There’s a reason Margaret Short’s name and number are programmed into some of the busiest hosts’ and hostesses’ iPhones in Southwest Florida: She’s been behind the scenes, pulling off idyllic ‘I dos,’ sophisticated fundraising suppers and other must-attend events for the last 25 years. Think back to stylish soirees of recent years. There was the Tranquility of the River-themed dinner for the Southwest Florida Wine & Food Fest wherein a recently renovated 1920s estate was outfitted with a night sky’s worth of Edison bulbs and florals arranged to look like soft waves of water. Or the various Naples Winter Wine Festival vintner dinners she helped produce, including one where guests gathered in a garden, complete with an innovative mapping projection on a grand marble wall featuring butterflies flying through a lily pond, birds flying through the trees and a parrot that interacted with a woman in a work of art hanging nearby. All those divine details were the handiwork of Short.
To say the event planner has seen and done it all is not an understatement—she’s shut down airspace for a jet flyover and wrangled unusual additions for wedding parties. “I had a groom who really wanted a monkey as part of the ceremony. We decided he would walk down the aisle with the primate on his shoulder as the ring bearer,” she recalls. The event guru has also hired Grammy Award-winning musicians and put together harvest happenings in Napa. “I do everything—from wine dinners to weddings to birthday parties. I like the variety,” she says. “It keeps things interesting.”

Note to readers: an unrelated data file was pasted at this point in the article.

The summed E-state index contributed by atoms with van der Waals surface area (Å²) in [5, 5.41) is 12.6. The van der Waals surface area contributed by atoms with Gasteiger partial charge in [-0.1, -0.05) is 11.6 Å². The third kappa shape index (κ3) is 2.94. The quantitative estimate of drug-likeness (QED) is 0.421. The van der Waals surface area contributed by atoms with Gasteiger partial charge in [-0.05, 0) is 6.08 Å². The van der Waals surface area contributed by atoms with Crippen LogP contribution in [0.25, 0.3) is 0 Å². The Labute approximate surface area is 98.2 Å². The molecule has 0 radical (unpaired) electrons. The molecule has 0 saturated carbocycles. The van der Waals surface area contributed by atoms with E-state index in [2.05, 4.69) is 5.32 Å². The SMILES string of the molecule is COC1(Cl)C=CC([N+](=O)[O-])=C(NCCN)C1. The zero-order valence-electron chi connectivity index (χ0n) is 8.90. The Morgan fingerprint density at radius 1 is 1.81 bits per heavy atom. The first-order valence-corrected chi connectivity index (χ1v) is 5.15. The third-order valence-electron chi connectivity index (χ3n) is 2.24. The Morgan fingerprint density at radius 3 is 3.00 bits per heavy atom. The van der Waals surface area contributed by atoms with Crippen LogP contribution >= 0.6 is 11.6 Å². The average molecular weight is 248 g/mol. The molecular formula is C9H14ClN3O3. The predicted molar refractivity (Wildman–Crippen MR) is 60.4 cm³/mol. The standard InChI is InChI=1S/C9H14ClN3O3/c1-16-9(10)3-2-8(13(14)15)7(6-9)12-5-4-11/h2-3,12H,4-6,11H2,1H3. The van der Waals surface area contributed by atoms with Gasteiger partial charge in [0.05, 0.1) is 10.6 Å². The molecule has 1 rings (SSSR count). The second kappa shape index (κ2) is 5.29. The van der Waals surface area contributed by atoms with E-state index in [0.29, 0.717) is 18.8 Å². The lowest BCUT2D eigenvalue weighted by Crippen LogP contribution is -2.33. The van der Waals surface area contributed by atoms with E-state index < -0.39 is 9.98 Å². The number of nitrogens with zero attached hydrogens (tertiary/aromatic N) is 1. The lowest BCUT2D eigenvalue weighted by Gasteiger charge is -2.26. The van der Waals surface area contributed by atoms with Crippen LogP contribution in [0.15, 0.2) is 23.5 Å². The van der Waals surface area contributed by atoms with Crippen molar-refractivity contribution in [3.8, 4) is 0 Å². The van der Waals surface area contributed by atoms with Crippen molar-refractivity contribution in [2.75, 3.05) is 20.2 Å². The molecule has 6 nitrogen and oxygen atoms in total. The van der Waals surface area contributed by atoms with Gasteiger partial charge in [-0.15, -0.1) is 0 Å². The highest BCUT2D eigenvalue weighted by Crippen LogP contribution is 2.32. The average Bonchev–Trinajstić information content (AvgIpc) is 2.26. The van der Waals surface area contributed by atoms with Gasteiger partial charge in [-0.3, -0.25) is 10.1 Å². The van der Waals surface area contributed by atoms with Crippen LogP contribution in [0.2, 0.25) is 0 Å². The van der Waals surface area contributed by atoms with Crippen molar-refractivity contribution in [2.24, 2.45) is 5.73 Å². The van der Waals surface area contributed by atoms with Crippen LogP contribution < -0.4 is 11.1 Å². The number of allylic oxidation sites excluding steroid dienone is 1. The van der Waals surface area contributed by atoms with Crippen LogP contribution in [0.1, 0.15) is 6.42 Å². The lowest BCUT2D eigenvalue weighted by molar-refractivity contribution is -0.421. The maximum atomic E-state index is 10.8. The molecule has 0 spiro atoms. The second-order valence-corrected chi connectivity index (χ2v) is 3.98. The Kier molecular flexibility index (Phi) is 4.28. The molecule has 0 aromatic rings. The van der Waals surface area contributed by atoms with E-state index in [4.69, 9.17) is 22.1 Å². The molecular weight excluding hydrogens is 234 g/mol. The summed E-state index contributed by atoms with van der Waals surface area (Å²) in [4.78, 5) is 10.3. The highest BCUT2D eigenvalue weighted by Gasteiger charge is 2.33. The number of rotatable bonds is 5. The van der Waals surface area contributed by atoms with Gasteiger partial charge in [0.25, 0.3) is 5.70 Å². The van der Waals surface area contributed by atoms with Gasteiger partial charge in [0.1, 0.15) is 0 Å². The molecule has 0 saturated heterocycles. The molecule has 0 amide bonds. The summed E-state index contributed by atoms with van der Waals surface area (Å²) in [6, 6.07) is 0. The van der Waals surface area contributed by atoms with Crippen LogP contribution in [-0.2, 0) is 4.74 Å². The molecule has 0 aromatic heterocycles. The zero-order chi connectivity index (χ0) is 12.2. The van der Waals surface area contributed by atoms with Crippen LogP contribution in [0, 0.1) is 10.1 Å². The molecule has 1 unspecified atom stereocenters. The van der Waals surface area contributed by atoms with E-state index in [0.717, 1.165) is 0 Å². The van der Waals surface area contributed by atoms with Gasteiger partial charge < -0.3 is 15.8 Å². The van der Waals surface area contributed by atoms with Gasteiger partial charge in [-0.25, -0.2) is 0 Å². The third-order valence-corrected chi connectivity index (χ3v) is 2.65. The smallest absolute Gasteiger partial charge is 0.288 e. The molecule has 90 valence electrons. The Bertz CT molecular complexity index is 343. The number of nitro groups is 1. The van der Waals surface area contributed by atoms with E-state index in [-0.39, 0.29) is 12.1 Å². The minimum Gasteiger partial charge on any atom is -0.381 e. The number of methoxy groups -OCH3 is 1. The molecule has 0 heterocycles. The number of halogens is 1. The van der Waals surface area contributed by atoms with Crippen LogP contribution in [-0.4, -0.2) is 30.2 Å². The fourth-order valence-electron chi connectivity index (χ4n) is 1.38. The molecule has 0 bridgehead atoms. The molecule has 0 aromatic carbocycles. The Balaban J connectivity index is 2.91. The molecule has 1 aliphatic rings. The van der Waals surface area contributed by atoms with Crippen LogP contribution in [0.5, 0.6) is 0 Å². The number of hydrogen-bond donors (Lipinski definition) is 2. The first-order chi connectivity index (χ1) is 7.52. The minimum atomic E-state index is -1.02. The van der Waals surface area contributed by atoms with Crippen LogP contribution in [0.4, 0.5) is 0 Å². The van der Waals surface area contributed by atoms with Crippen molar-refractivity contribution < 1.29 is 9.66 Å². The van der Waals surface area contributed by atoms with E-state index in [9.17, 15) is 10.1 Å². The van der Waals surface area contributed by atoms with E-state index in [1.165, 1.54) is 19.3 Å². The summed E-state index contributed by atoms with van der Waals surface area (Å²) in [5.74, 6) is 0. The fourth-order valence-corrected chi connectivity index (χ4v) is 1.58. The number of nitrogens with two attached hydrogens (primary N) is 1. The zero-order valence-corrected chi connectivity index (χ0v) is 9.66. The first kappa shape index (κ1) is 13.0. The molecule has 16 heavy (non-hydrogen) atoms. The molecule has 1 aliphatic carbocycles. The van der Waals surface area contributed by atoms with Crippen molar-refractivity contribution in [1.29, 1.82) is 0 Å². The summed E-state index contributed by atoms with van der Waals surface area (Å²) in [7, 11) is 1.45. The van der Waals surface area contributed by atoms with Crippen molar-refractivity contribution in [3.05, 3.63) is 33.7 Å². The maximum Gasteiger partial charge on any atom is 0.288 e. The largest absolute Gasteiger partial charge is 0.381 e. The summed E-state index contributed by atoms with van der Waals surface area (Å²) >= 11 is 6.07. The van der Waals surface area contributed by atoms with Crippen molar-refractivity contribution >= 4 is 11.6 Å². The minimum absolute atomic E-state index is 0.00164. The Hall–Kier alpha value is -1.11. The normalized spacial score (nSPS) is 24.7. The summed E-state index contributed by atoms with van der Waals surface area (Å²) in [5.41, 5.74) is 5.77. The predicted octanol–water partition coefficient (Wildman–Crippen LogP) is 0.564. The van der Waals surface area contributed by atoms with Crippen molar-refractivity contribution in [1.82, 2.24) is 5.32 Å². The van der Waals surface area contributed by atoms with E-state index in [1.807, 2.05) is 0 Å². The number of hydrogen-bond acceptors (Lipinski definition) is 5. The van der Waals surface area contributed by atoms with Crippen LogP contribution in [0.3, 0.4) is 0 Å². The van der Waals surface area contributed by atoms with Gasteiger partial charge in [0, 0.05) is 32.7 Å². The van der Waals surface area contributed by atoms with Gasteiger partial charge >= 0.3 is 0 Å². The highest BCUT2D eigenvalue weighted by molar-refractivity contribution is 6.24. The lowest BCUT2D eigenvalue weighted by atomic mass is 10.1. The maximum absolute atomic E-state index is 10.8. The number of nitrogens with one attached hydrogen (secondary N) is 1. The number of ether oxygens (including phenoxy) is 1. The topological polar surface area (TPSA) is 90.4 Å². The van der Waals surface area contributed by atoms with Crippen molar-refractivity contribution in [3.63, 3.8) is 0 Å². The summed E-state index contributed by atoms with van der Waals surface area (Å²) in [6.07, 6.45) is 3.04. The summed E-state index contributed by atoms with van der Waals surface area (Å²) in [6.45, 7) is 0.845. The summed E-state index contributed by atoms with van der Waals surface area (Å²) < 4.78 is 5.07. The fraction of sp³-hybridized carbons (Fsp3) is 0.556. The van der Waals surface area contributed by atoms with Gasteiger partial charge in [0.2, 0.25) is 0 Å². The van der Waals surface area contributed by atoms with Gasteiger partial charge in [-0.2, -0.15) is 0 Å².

Short came to her calling early. When she was just 16 years old, the Naples native attended a holiday party at her friend’s home and observed a guest taking notes in a journal. “She was writing down all the details of the dinner—from the menu to the wine selection to the dinnerware to where everyone was seated,” she recalls. That’s when it clicked for Short that there was something special in the orchestrating of a gathering. She started to pay attention to every detail of every party she attended thereafter.
When she got older, she honed her event-planning skills while working for the Community School of Naples, and later, the Naples Children & Education Foundation’s Naples Winter Wine Festival. “My first major social event was the 1998 Angel Ball,” Short says, adding that at the time, the gala, which benefits the school’s scholarship program, kicked off the social season. “The theme was One Thousand and One Arabian Nights. It was over the top with draping, entertainment and a red carpet,” she says. “It was the most successful gala every year for a very long time.”